US20110208273A1 - Device and method for regenerative therapy by high intensity laser therapy - Google Patents

Device and method for regenerative therapy by high intensity laser therapy Download PDF

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US20110208273A1
US20110208273A1 US13048627 US201113048627A US2011208273A1 US 20110208273 A1 US20110208273 A1 US 20110208273A1 US 13048627 US13048627 US 13048627 US 201113048627 A US201113048627 A US 201113048627A US 2011208273 A1 US2011208273 A1 US 2011208273A1
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laser beam
tissue
pulsed laser
pulse
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Damiano Fortuna
Leonardo Masotti
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    • AHUMAN NECESSITIES
    • A61MEDICAL OR VETERINARY SCIENCE; HYGIENE
    • A61NELECTROTHERAPY; MAGNETOTHERAPY; RADIATION THERAPY; ULTRASOUND THERAPY
    • A61N5/00Radiation therapy
    • A61N5/06Radiation therapy using light

Abstract

A method of high intensity laser treatment for stimulating regeneration of living biological tissue in a patient by applying a pulsed laser beam to a skin of the patient in need of the treatment.

Description

    RELATED APPLICATIONS
  • This application is a continuation of International Application No. PCT/EP2009/061976, which designated the United States and was filed on Sep. 15, 2009, published in English, which claims the benefit of U.S. Provisional Application No. 61/097,301, filed on Sep. 16, 2008 and U.S. Provisional Application No. 61/097,251, filed on Sep. 16, 2008.
  • The entire teachings of the above applications are incorporated herein by reference.
  • BACKGROUND OF THE INVENTION
  • Since their discovery lasers have been advocated as alternatives to conventional clinical methods for a wide range of medical applications. For many years high-powered and highly focused lasers have been used to cut and separate tissue in many surgical techniques. More recently, therapeutic and biostimulating properties of laser radiation were discovered. It is believed that laser radiation stimulates several metabolic processes, including cell division, synthesis of hemoglobin, collagen and other proteins, leukocyte activity, production of macrophage cells and wound healing. In this case the laser radiation acts as a stimulating agent on the cell activity and activates therewith the body's own healing capability.
  • Laser therapy is often used to give relief for both acute and chronic pain, resolve inflammation, increase the speed, quality and tensile strength of tissue repair, resolve infection and improve the function of damaged neurological tissue. This therapy is based on the application of narrow spectral width light over injuries or lesions to stimulate healing within those tissues. Treatment with laser beams is painless and causes neither a macrochemical change nor damage in the tissue.
  • Up to now the actual mechanism of action underlying the laser effects has not yet been fully understood. According to one theory, the energy of laser radiation is incorporated in natural processes in a manner similar to that by which the “quanta” of light are incorporated in the chain of reactions of plant photosynthesis. Another theory is based on the assumption that cells and tissues have a certain reserve of free charge and are surrounded by a particular biological field such that the interconnections among organism, organs, apparatus and tissues are not determined by mechanisms of humeral, nervous and chemical regulations only, but also by more complex energetic connections.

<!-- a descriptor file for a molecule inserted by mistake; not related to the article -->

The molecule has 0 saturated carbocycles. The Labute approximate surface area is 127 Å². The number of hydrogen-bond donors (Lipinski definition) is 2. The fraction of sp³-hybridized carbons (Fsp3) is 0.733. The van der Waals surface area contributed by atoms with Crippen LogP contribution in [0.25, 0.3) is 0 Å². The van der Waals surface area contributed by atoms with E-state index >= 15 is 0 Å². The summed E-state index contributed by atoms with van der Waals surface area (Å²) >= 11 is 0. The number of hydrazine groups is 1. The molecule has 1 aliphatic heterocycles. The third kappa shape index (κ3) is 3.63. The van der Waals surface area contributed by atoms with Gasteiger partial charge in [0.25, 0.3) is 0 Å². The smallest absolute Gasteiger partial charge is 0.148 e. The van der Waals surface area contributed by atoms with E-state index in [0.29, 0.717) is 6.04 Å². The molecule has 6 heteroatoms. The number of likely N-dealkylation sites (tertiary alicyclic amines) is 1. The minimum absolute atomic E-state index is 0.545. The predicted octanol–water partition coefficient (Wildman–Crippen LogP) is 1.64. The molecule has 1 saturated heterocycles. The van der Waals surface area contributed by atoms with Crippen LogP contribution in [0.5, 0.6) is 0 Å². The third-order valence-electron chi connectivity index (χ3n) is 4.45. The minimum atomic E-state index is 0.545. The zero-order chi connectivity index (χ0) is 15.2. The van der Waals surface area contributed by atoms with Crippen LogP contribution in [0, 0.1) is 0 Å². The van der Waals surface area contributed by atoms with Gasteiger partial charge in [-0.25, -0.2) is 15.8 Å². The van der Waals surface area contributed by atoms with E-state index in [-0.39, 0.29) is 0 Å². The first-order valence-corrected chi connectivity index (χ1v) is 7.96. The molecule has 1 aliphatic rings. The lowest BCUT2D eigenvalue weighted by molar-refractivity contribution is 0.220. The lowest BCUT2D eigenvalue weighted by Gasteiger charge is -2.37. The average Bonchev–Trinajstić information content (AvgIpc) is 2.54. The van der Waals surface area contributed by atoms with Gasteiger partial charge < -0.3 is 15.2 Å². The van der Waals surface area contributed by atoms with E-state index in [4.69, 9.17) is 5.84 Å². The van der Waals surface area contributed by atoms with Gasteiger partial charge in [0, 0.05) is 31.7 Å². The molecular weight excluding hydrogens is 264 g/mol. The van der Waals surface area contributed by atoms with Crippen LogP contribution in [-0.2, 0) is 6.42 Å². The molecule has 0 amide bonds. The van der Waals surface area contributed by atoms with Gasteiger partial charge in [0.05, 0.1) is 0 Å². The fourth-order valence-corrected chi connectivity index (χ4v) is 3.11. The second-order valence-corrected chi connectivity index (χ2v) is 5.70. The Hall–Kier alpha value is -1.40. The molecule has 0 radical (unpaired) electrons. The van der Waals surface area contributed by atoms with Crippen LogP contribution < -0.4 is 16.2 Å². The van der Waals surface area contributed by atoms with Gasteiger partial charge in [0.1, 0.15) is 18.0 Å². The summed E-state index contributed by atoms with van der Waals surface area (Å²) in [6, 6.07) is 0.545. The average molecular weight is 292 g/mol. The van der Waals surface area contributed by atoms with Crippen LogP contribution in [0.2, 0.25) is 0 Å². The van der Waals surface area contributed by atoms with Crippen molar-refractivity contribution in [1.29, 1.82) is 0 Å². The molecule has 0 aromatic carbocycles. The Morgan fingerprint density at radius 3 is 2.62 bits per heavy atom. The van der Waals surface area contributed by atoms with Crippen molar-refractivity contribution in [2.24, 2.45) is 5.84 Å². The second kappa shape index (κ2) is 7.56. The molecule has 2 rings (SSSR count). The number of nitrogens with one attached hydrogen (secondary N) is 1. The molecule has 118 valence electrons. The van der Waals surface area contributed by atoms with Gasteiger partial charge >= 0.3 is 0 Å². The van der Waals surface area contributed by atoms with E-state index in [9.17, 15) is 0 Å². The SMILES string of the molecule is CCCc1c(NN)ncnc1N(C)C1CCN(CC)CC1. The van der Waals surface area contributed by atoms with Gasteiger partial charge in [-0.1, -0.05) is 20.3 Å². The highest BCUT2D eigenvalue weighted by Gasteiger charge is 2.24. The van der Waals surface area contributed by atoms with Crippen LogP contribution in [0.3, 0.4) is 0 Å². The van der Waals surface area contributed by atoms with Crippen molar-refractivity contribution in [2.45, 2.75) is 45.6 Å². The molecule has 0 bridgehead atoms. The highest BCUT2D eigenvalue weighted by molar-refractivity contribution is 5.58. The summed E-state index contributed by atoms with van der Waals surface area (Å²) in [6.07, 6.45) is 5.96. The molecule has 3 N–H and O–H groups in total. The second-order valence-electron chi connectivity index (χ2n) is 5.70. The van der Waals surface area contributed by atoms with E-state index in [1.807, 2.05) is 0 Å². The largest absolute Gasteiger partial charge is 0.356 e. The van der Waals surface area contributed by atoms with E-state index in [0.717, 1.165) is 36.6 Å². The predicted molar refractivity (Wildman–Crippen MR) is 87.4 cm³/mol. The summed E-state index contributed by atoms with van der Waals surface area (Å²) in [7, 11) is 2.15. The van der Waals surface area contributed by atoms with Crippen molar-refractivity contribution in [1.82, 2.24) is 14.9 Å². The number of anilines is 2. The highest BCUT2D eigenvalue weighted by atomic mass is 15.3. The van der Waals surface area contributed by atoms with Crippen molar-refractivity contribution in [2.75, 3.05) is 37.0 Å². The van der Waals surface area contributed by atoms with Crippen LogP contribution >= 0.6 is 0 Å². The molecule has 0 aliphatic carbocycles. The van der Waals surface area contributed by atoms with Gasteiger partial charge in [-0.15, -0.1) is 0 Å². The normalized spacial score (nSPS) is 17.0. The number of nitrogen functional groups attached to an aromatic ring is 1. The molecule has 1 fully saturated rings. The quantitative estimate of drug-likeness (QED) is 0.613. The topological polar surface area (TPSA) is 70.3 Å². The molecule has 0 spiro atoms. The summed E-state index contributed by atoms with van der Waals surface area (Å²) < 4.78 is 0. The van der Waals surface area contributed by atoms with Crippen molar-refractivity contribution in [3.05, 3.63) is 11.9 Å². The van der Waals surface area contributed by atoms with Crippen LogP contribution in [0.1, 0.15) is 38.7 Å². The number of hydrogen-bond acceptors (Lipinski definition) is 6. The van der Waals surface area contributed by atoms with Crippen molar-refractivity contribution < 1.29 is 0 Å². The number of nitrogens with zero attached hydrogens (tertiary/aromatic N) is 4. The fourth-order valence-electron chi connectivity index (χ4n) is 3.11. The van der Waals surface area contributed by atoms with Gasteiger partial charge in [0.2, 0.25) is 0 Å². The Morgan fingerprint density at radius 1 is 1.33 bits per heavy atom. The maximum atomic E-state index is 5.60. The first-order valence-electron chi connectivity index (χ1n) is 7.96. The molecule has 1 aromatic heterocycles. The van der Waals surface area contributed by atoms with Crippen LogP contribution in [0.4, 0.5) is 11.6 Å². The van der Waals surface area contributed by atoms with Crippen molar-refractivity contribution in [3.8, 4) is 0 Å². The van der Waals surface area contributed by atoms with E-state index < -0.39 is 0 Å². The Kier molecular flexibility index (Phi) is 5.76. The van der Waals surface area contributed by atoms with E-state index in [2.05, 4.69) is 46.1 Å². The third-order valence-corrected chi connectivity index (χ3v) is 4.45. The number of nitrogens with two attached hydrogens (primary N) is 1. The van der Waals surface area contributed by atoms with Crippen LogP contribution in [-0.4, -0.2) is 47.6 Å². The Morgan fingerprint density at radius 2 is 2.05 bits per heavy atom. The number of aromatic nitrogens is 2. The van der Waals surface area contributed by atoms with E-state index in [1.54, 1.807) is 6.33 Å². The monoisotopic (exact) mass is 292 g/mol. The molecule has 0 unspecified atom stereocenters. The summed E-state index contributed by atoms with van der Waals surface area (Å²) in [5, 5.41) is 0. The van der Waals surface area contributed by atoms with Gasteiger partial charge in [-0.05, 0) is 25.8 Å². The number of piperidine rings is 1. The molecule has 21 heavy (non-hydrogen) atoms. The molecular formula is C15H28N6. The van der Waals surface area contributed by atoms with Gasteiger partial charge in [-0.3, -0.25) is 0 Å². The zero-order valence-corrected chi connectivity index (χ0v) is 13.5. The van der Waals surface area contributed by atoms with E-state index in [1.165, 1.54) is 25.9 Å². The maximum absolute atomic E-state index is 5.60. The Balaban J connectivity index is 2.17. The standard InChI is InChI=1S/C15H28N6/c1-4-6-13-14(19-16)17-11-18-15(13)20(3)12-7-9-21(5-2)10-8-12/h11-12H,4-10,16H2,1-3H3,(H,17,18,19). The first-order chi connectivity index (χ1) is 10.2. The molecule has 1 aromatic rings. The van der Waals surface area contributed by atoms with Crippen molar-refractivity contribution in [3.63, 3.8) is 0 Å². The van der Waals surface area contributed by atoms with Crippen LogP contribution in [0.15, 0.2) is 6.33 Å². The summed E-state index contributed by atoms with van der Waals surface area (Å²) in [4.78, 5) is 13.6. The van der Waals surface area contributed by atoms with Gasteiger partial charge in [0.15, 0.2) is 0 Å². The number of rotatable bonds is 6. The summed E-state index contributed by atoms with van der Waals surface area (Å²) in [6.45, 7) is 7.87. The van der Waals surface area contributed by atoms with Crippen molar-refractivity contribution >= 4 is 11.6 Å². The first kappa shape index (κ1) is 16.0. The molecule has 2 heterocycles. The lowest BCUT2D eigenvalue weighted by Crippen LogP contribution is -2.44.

• The lack of understanding of the basic mechanisms underlying the effects of laser application resulted in a diverse range of therapeutic devices and protocols using laser in very different ways and with different wavelength. Several U.S. patents have been granted for different apparatus and methods based on the laser application for therapeutic treatment of living tissue by laser irradiation. Among them the following are particularly relevant: U.S. Pat. No. 4,671,258 to Walker; U.S. Pat. No. 4,930,504 to Diamantopoulos et al.; U.S. Pat. No. 4,931,053 to L'Esperance, Jr.; U.S. Pat. Nos. 5,445,146 and 5,951,596 to Bellinger; and U.S. Pat. No. 5,755,752 to Segal, all of which are incorporated herein by reference in their entireties.
  • All the above mentioned patents, as well as most works in this field, refer to use of lasers at “low” or “medium” power level. This kind of therapy is now popularly referred to LLLT (Low Level Laser Therapy) or LILT (Low Intensity Laser Therapy). The power range used in LLLT is between few mW and 1,000 mW.
  • LLLT has become a popular treatment in a variety of medical disciplines. This therapy is used with some success but results are obtained only slowly and are inconsistent. The degree of therapeutic effect achieved is variable and heavily depends upon the dosage of luminous wave, exposure rhythm, and the distance of the treated tissue from the laser source. Applications of several minutes are repeated at intervals of several days and often repeated for months.